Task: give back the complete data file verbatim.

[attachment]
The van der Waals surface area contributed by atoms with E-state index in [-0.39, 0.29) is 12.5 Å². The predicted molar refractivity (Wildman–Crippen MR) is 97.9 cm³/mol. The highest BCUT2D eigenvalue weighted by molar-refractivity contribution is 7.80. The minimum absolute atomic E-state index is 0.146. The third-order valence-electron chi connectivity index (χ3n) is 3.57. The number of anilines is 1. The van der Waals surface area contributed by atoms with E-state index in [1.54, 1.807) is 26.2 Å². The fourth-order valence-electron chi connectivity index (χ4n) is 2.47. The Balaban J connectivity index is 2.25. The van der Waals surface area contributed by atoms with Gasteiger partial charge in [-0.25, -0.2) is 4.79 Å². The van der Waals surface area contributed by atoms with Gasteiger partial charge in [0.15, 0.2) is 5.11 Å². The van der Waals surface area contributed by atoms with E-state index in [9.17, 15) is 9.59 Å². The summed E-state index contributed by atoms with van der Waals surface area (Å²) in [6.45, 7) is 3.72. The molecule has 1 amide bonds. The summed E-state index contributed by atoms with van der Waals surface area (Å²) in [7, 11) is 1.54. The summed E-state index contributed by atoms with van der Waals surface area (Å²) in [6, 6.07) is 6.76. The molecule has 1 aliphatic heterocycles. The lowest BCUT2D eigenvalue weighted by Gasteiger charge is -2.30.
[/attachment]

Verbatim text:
The van der Waals surface area contributed by atoms with E-state index in [-0.39, 0.29) is 12.5 Å². The predicted molar refractivity (Wildman–Crippen MR) is 97.9 cm³/mol. The highest BCUT2D eigenvalue weighted by molar-refractivity contribution is 7.80. The minimum absolute atomic E-state index is 0.146. The third-order valence-electron chi connectivity index (χ3n) is 3.57. The number of anilines is 1. The van der Waals surface area contributed by atoms with E-state index in [1.54, 1.807) is 26.2 Å². The fourth-order valence-electron chi connectivity index (χ4n) is 2.47. The Balaban J connectivity index is 2.25. The van der Waals surface area contributed by atoms with Gasteiger partial charge in [-0.25, -0.2) is 4.79 Å². The van der Waals surface area contributed by atoms with Gasteiger partial charge in [0.15, 0.2) is 5.11 Å². The van der Waals surface area contributed by atoms with E-state index in [9.17, 15) is 9.59 Å². The summed E-state index contributed by atoms with van der Waals surface area (Å²) in [6.45, 7) is 3.72. The molecule has 1 amide bonds. The summed E-state index contributed by atoms with van der Waals surface area (Å²) in [7, 11) is 1.54. The summed E-state index contributed by atoms with van der Waals surface area (Å²) in [6, 6.07) is 6.76. The molecule has 1 aliphatic heterocycles. The lowest BCUT2D eigenvalue weighted by Gasteiger charge is -2.30.